Mount Katahdin, Baxter State Park, Maine (Baxter State Park)

Mount Katahdin, Baxter State Park, Maine (PhotoDisc)


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What to do in Baxter State Park

This fabulous wilderness was set aside by benefactor Percival Baxter who bought the glaciated logging land with the goal of preserving the territory from human destruction. Today, the 314 square miles of what is often called Maine's Yellowstone offers majestic nature and desolate grandeur with limited human comforts. Recreation falls second to preservation at Baxter State Park.

Baxter State Park offers limited facilities on over 200,000 acres of gorgeous wilderness. The park boasts 47 mountain peaks and ridges, 18 exceeding 3,000 feet above sea level. It is managed by a separate division from Maine Bureau of Parks. The administering agency is known as Baxter State Park Authority.

The former Governor, Percival Baxter, is quoted "where nature rules and where the creatures of the forest hold undisputed dominion." The benefit of his wisdom, insight and finances resulted in this remote and protected area in the upper region of America's East Coast.

The thousands of miles within the dense boreal forest offers an unsurpassed passed habitat for wildlife including large game such as moose, deer and black bear. It has only been within the last decade that reported sightings of mountain lion have come to exist since the early 20th century.

The remote splendor of Baxter State Park offers numerous fishing lakes and cold mountain streams. Mountain peaks, deciduous and pine forests, spectacular vistas, cascading waterfalls, fern and wildflower covered forest floors are characteristic of Baxter State Park. Man's recreational use is secondary to preserving the glaciated habitat of the northern Maine park.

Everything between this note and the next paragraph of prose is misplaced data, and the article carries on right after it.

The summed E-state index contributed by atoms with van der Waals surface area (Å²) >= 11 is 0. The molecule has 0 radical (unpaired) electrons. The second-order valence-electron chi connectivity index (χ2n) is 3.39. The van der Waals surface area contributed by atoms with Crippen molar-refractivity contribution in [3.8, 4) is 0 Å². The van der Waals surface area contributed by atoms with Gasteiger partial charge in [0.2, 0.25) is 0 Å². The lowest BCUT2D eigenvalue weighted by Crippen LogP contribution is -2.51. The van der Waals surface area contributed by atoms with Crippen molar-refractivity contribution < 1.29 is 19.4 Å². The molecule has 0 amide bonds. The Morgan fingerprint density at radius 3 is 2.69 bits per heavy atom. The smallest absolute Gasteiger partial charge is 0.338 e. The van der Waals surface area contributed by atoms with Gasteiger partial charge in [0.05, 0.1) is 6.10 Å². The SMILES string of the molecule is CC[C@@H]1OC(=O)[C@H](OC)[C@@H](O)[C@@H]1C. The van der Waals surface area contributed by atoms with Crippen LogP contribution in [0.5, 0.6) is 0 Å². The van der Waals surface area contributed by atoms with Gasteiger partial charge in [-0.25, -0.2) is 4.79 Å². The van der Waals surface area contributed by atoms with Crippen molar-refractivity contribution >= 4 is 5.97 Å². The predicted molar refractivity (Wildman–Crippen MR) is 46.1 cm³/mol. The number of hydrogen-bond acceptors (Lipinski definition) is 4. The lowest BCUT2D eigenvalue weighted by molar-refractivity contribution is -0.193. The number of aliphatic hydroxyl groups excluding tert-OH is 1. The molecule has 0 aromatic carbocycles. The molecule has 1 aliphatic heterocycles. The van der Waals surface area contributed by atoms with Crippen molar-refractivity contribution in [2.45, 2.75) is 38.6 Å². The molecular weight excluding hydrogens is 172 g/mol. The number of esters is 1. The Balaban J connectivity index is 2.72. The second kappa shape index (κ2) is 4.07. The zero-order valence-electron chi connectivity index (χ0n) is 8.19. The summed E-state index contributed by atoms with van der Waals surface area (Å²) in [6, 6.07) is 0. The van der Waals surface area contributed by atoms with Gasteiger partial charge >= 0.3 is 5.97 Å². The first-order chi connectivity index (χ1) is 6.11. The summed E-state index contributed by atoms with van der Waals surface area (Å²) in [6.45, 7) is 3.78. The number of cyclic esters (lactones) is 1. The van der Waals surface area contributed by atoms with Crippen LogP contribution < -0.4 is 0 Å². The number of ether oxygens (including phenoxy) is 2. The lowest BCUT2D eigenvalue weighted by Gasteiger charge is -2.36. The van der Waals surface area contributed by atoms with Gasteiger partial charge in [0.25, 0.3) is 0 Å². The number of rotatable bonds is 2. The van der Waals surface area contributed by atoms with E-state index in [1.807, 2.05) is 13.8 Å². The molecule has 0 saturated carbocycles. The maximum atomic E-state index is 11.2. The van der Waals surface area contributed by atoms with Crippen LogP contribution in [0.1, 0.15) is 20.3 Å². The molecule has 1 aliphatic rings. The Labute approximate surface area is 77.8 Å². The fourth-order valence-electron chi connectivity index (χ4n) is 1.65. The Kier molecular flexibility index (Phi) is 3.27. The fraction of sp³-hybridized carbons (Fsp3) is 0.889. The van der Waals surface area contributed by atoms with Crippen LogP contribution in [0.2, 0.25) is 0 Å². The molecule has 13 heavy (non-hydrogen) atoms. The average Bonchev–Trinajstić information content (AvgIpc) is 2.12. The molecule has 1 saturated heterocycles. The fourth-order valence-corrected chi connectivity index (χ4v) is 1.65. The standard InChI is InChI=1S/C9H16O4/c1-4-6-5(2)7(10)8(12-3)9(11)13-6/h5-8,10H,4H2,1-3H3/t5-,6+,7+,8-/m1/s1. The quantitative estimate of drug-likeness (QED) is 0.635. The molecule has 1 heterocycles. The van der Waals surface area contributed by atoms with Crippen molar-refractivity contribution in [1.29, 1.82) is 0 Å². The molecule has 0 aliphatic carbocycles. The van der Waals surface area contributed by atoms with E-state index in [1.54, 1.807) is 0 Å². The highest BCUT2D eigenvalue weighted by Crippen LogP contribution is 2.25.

Baxter State Park offers over 185 miles of hiking trails throughout the park. Mountain bikes are permitted on Park Tote Road only. Ten campgrounds are open fall to spring. Overnight reservations are necessary and should be made very early in the year. Native brook trout are found in the lakes and ponds and may be caught by wading, fishing from shore or canoe. A number of picnic groves are open for day use. Baxter State Park is the terminus for the 2,200 mile Appalachian Trail. Hunting is permitted in the far northern and far southern regions. Strict regulations apply. Snowshoeing, cross-country skiing and ice fishing are enjoyed during the winter months. There are number of brave and hardy soles who camp and hike during the winter months as well.

From Millinocket, travel approximately 15 miles north on SR 11 to reach the Togue Pond Gate. There is an $8 entrance fee. No motorhomes, motorcycles or pets are permitted. There is a second entrance into Baxter State Park located in the northeastern corner of the park. From the remote burg of Shin Pond (above SR 159) travel Grand Lake Road northwest approximately 18 miles to the Matagamon Gate located on the western side of Grand Lake Matagamon.

Baxter State Park is known to experience sudden weather changes. Higher elevations are typically cooler and wetter. Rain gear and layered clothing are recommended for the unpredictable weather. The region in general has daytime winter temperatures in the northern area averaging 10 - 14 degrees Fahrenheit (-12 to -10 Celsius). In the southern area, winter temperatures average 14 - 18 degrees Fahrenheit (-10 to -8 Celsius). Summer brings cool, pleasant breezes with temperatures in the northern area averaging 66 degrees Fahrenheit (19 Celsius) and in the southern area averaging around 68 degrees Fahrenheit (20 Celsius). The region receives an average of 38 - 44 inches (97 - 112 centimeters) of precipitation each year.

Reservations Clerk
64 Balsam Drive
Millinocket, ME 04462

Phone: 207-723-5140

  • Baxter State Park Travel Q&A